Airbus is developing a newer version of the A320 we call NEO (New Engine Option). NEO will be an improved version of the A320, with new engines from Pratt & Whitney and from CFM International. These new engines will be larger in diameter, which will affect the size and aerodynamics of the inboard slat on the leading edge of the wing between the engine nacelle and the fuselage. One of the tests we accomplished last summer was with modified slat shapes to determine any changes in lift coefficient, which required doing a lot of stalls. To do stalls in a fully protected FBW airplane, we use the instrumentation system to temporarily allow testing at high angle of attack.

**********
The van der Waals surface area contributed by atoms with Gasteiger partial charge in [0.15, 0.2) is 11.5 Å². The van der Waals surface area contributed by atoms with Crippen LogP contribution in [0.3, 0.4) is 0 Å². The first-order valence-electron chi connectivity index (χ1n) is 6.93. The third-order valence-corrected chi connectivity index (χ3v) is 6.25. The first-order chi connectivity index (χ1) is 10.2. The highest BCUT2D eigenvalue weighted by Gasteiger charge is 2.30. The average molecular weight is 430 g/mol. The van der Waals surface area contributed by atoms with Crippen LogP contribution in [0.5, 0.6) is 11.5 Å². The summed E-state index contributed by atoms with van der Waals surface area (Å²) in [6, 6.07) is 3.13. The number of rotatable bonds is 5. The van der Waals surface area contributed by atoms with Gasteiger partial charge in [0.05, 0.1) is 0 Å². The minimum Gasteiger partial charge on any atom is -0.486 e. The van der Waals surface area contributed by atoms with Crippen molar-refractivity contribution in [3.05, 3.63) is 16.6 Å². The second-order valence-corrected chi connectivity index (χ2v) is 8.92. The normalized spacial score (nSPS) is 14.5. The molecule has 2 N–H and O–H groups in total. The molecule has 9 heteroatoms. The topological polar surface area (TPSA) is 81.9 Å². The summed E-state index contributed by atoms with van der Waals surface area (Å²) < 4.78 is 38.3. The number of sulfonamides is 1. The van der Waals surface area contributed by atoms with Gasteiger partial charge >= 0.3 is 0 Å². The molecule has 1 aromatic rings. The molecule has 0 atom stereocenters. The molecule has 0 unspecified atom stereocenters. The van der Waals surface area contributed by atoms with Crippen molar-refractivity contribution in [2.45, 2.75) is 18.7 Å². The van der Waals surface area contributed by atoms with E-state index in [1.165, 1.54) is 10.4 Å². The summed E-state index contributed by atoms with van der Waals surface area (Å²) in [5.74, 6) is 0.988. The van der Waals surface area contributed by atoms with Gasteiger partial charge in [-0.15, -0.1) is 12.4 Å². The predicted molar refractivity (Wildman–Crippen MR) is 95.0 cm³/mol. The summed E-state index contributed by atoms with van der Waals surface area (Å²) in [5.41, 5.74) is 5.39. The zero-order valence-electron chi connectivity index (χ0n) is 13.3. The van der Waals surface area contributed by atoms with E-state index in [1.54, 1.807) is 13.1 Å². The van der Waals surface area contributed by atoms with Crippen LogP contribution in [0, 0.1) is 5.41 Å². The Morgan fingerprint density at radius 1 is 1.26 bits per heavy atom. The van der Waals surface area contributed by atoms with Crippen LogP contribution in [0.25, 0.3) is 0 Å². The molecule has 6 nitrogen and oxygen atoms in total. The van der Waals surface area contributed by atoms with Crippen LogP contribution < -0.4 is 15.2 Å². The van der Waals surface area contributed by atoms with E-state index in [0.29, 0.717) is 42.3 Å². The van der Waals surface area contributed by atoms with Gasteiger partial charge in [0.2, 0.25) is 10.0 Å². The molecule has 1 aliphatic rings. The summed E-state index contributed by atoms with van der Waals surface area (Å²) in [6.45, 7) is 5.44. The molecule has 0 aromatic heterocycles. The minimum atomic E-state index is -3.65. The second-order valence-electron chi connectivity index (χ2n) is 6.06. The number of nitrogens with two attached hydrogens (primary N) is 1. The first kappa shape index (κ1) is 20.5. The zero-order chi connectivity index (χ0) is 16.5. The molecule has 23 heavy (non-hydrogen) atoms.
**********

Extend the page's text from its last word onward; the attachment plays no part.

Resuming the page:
Airbus trained two Chinese test pilots last year, and I flew in BA with both of them to teach stall testing, and velocity for minimum control with engine out testing. Also in the last year, I have been involved in flight-testing of handling characteristics where individual spoiler panels have been extended asymmetrically. And we have also been testing winglets on the airplane. To date, the airplane has had 4 different types of winglets tested, to the point where it was becoming difficult to adapt all the different fasteners required to the existing holes at the wingtips.